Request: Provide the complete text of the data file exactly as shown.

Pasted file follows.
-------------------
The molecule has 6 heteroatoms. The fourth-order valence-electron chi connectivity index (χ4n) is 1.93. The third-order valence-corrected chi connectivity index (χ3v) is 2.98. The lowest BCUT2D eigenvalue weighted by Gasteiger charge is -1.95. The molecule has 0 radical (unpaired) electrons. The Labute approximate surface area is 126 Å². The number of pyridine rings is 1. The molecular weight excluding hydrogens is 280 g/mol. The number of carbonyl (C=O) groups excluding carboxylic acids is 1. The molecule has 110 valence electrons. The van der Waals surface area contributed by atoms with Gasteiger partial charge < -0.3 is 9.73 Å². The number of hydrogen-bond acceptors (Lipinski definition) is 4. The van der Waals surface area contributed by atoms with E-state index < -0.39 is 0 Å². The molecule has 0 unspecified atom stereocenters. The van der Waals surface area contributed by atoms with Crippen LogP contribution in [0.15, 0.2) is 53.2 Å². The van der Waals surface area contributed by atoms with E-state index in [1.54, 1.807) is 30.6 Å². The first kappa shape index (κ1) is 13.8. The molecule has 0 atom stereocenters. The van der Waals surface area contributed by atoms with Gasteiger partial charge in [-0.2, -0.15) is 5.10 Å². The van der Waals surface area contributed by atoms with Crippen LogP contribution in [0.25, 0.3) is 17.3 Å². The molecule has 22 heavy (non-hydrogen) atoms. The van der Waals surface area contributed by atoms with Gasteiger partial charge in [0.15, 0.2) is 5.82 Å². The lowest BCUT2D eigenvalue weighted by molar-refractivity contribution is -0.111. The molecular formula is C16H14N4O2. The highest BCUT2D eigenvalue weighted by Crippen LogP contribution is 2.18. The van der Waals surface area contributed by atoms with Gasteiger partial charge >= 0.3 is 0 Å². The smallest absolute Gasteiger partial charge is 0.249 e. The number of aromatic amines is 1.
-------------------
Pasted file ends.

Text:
The molecule has 6 heteroatoms. The fourth-order valence-electron chi connectivity index (χ4n) is 1.93. The third-order valence-corrected chi connectivity index (χ3v) is 2.98. The lowest BCUT2D eigenvalue weighted by Gasteiger charge is -1.95. The molecule has 0 radical (unpaired) electrons. The Labute approximate surface area is 126 Å². The number of pyridine rings is 1. The molecular weight excluding hydrogens is 280 g/mol. The number of carbonyl (C=O) groups excluding carboxylic acids is 1. The molecule has 110 valence electrons. The van der Waals surface area contributed by atoms with Gasteiger partial charge < -0.3 is 9.73 Å². The number of hydrogen-bond acceptors (Lipinski definition) is 4. The van der Waals surface area contributed by atoms with E-state index < -0.39 is 0 Å². The molecule has 0 unspecified atom stereocenters. The van der Waals surface area contributed by atoms with Crippen LogP contribution in [0.15, 0.2) is 53.2 Å². The van der Waals surface area contributed by atoms with E-state index in [1.54, 1.807) is 30.6 Å². The first kappa shape index (κ1) is 13.8. The molecule has 0 atom stereocenters. The van der Waals surface area contributed by atoms with Gasteiger partial charge in [-0.2, -0.15) is 5.10 Å². The van der Waals surface area contributed by atoms with Crippen LogP contribution in [0.25, 0.3) is 17.3 Å². The molecule has 22 heavy (non-hydrogen) atoms. The van der Waals surface area contributed by atoms with Gasteiger partial charge in [0.15, 0.2) is 5.82 Å². The lowest BCUT2D eigenvalue weighted by molar-refractivity contribution is -0.111. The molecular formula is C16H14N4O2. The highest BCUT2D eigenvalue weighted by Crippen LogP contribution is 2.18. The van der Waals surface area contributed by atoms with Gasteiger partial charge >= 0.3 is 0 Å². The smallest absolute Gasteiger partial charge is 0.249 e. The number of aromatic amines is 1.